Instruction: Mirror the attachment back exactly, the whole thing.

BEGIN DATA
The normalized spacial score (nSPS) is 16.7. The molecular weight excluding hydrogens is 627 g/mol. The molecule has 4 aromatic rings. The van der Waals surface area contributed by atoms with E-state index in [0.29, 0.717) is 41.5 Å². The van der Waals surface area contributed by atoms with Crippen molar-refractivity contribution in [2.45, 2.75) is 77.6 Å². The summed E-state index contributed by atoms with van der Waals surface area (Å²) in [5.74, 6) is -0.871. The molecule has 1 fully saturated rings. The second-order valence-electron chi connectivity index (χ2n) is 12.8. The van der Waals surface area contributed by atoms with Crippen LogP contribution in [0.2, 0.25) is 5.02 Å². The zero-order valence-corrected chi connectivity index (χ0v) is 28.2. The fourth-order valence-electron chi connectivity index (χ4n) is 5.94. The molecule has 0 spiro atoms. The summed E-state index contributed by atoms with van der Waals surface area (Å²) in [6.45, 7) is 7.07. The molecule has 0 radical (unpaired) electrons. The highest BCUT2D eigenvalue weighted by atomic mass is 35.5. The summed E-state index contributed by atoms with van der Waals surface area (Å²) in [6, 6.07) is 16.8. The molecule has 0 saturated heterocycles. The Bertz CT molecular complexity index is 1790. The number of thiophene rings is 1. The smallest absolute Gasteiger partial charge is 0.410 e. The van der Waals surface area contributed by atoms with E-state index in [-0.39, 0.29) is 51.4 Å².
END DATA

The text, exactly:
The normalized spacial score (nSPS) is 16.7. The molecular weight excluding hydrogens is 627 g/mol. The molecule has 4 aromatic rings. The van der Waals surface area contributed by atoms with E-state index in [0.29, 0.717) is 41.5 Å². The van der Waals surface area contributed by atoms with Crippen molar-refractivity contribution in [2.45, 2.75) is 77.6 Å². The summed E-state index contributed by atoms with van der Waals surface area (Å²) in [5.74, 6) is -0.871. The molecule has 1 fully saturated rings. The second-order valence-electron chi connectivity index (χ2n) is 12.8. The van der Waals surface area contributed by atoms with Crippen LogP contribution in [0.2, 0.25) is 5.02 Å². The zero-order valence-corrected chi connectivity index (χ0v) is 28.2. The fourth-order valence-electron chi connectivity index (χ4n) is 5.94. The molecule has 0 spiro atoms. The summed E-state index contributed by atoms with van der Waals surface area (Å²) in [6.45, 7) is 7.07. The molecule has 0 radical (unpaired) electrons. The highest BCUT2D eigenvalue weighted by atomic mass is 35.5. The summed E-state index contributed by atoms with van der Waals surface area (Å²) in [6, 6.07) is 16.8. The molecule has 0 saturated heterocycles. The Bertz CT molecular complexity index is 1790. The number of thiophene rings is 1. The smallest absolute Gasteiger partial charge is 0.410 e. The van der Waals surface area contributed by atoms with E-state index in [-0.39, 0.29) is 51.4 Å².